BEETHOVEN: Piano Trio No. 6 in E-flat Major, Op. 70, No. 2; Piano Trio No. 7 in B-flat Major, Op. 97 “Archduke” – Alexander Melnikov, fortepiano/ Isabelle Faust, v./ Jean-Guihen Queyras, cello – Harmonia mundi HMC 902125, 67:34 (2/4/14) ****:

Recorded September 2011, these two Beethoven piano trios enjoy the benefit of Alexander Melnikov’s light-action fortepiano, an Alois Graff (1828) instrument restored by Edwin Beunk. The resultant dynamic balances permit the two stringed instruments a greater degree of transparent nuance than we have come to expect when they confront a modern concert grand.  Beethoven refined the piano-trio medium, having inherited the form from Haydn – who liberated the violin part – and from Mozart, who demanded the cello assume a more prominent melodic function. Given Beethoven’s natural keyboard virtuosity and his explosive temperament, the piano trio became an expressive medium for both intimacy and compressed aggression.

The 1808 Piano Trio in E-flat Major, Op. 70, No. 2 has remained relatively obscure in contrast to its companion, the “Ghost” Trio.  After a brief Poco sostenuto, the Op. 70, No. 2 first movement swaggers into an Allegro ma non troppo in 6/8. Queyras announces the first tune in 4/4, playing upon a 1696 Geofreddo Cappa instrument of burnished tone. Faust sports a 1704 “Sleeping Beauty” Stradivarius of a thin but piercing tone, entering second, and Melnikov enters last, a progression they reverse in the recapitulation.

The piece does not proffer a true slow movement: rather, two Allegretto movements follow, the first a set of double variations posed as responsories in C Major and C Minor. Queyras’ cello adds a rustic flavor to this homage to Joseph Haydn. A playful dalliance exists among the players, each plying his particular colors against those of the other principals in a mock-march. The second Allegretto extends the violin’s melodic line in minuet form that anticipates much of Mendelssohn. Both lyric and contrapuntal, underlined by a broad pedal points, the blend of colors Beethoven achieves in his cantabile expression may seem unwonted. Melnikov’s virtuoso keyboard has been held in reserve until the last movement, Allegro, in which Beethoven exploits a grandly improvisational character, allowing each instrument its bravura moments. From a series of explosive fragments the music proceeds to the kind of heroic confidence Beethoven’s favored E-flat Major mode consistently emanates. The three principals appear cheerfully urged to ever more, fleetly   splendid displays by their colleagues, and the triumphant effect palpably bristles with artful energy.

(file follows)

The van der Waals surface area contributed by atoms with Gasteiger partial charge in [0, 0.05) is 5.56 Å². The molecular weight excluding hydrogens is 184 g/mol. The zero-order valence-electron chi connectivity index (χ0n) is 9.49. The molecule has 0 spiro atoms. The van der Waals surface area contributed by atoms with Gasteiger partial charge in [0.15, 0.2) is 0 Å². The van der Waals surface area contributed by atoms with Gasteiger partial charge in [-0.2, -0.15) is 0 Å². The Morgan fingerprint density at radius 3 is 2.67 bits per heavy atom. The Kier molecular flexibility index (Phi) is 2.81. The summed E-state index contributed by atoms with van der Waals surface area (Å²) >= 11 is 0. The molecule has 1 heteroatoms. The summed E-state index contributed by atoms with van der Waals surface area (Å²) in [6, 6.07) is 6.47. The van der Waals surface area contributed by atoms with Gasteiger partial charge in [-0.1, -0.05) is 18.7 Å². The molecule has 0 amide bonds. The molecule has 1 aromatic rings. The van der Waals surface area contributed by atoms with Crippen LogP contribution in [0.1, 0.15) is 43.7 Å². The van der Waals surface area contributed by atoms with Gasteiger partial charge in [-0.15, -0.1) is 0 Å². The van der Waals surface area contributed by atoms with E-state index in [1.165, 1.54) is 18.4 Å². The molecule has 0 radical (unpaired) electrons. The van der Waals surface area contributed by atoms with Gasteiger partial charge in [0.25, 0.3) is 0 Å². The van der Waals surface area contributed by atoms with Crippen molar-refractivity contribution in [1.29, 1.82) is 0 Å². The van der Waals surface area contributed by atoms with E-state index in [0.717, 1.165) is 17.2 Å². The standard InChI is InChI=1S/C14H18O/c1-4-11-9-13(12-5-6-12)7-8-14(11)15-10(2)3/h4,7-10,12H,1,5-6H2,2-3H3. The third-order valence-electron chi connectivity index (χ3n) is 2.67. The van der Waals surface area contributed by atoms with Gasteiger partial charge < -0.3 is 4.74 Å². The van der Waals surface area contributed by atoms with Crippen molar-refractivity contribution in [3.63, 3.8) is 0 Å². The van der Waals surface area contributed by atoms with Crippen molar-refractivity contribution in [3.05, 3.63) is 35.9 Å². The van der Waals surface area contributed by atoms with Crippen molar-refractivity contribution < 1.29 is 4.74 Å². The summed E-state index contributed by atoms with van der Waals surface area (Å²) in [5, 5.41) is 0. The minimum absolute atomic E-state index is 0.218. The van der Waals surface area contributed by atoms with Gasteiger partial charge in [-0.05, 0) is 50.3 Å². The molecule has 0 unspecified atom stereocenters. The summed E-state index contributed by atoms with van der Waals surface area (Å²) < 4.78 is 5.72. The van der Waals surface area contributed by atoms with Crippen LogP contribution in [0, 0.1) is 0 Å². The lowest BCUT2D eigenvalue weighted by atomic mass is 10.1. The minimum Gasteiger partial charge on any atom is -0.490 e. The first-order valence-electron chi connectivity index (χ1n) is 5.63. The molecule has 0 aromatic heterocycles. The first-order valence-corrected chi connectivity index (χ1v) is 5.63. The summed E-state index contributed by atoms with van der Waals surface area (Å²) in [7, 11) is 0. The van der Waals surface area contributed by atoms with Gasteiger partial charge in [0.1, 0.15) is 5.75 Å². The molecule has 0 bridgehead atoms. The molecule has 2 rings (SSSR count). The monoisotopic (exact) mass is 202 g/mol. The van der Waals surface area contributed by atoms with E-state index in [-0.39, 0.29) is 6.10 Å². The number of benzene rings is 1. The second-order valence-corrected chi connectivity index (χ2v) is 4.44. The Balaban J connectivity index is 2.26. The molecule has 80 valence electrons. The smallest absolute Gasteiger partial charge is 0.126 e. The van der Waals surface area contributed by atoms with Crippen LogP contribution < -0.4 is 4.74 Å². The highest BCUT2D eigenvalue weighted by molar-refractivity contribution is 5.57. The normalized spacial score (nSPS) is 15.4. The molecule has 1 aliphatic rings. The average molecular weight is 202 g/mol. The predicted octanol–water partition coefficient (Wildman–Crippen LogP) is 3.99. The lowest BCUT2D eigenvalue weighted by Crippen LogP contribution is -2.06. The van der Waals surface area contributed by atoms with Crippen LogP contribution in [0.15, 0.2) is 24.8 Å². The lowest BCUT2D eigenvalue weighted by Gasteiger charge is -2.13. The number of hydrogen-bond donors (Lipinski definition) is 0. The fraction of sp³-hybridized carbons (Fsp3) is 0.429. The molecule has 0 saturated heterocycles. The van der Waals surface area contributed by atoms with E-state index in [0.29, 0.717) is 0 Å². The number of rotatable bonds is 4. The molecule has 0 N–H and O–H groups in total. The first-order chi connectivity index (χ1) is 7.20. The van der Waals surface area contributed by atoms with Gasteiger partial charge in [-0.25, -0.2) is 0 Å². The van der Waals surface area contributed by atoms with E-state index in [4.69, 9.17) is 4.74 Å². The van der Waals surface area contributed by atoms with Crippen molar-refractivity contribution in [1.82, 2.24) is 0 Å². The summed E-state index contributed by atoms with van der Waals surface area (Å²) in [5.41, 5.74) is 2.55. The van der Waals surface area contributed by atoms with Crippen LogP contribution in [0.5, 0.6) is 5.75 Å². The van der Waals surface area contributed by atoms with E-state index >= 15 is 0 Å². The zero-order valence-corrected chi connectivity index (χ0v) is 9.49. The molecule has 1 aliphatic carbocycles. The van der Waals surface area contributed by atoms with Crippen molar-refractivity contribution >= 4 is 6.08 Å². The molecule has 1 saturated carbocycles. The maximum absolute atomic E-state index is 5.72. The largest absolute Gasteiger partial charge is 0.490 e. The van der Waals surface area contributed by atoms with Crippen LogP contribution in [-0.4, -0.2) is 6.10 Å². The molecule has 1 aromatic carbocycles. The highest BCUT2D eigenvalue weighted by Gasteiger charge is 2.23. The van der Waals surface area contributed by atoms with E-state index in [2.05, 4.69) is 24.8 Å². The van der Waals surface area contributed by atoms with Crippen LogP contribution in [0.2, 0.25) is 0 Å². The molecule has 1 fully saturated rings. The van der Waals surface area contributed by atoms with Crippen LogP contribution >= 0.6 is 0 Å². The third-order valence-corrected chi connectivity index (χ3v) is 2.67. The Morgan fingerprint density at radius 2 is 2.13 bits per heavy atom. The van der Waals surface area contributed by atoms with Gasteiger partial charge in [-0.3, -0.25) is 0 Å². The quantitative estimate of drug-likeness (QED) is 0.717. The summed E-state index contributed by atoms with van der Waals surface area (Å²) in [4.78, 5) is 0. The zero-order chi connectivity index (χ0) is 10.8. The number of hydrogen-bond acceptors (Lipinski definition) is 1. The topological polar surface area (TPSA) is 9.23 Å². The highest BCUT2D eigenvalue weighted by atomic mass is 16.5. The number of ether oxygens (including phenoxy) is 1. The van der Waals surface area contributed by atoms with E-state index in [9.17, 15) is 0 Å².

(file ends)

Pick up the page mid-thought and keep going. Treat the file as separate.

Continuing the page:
Beethoven’s eminent “Archduke” Trio (1814), premiered in Vienna, marked his official farewell to concert life as a touring pianist. His deteriorated hearing virtually made rehearsals with violinist Schuppanzigh and cellist Linke useless. Dedicated to Beethoven’s friend and patron Archduke Rudolf of Austria (1788-1831), the Trio basks in a sea of monumentally expansive impulses, broad and seamless melodies, and an aura of serene confidence. The three instrumentalists engage in dialogues which do not develop urgently, but rather linger over harmonic and melodic elements that turn upon themselves, more in the manner of Schubert. Again, the lighter dynamic action from Melnikov’s fortepiano allows the lyrical persuasion of the movement to unfold in a disarmingly effective tapestry of “symphonic” sound. The false recapitulation, uttered by a thin line from Faust and a plucked sound from Queyras and Melnikov’s staccati, leads to a delicately danced episode that might have been lifted from the weird scale-patterns of the piano in the Emperor Concerto. The grand coda sweeps us up, as tenderly and inexorably as a sweet call to eternity.

The playful upward scales of the Scherzo with Melnikov’s repeated notes dances and sings, a buzzing and bubbly affair that features a grand line from Queyras’ cello. The fugal central episode moves through harmonies that would please Bartok, erupting with a jaunty rhythmic fervor. If you can find a Viennese waltz in this irreverent mix, you well anticipate the kinds of maneuvers of which the Schoenberg School would relish. A Renaissance majesty marks the D Major Andante cantabile, a hymn tune or Spanish sarabande with four variations that we might attribute to Handel or one of Italian precursors. Isabelle Faust and her consorts collaborate in an elegiac idyll that contrasts well with the passing grotesquerie of the previous Scherzo. The slow, almost cautious return of the initial theme – playing of wonderful purity of style from our principals – leads to an extended coda, itself a bridge to the whimsical, eccentric, concluding rondo with its Presto ending. The dance would likely remain “rustic” in the manner of Haydn if it were not for the sudden explosions of color and Beethoven temperament. Melnikov plays both a fluid legato and stamping bass filigree while Faust and Queyras sing away. With its debonair, carefree conclusion, we have traversed a most fascinating amalgam of musical styles by this Beethoven, rendered with transparent fire by our gifted players.

—Gary Lemco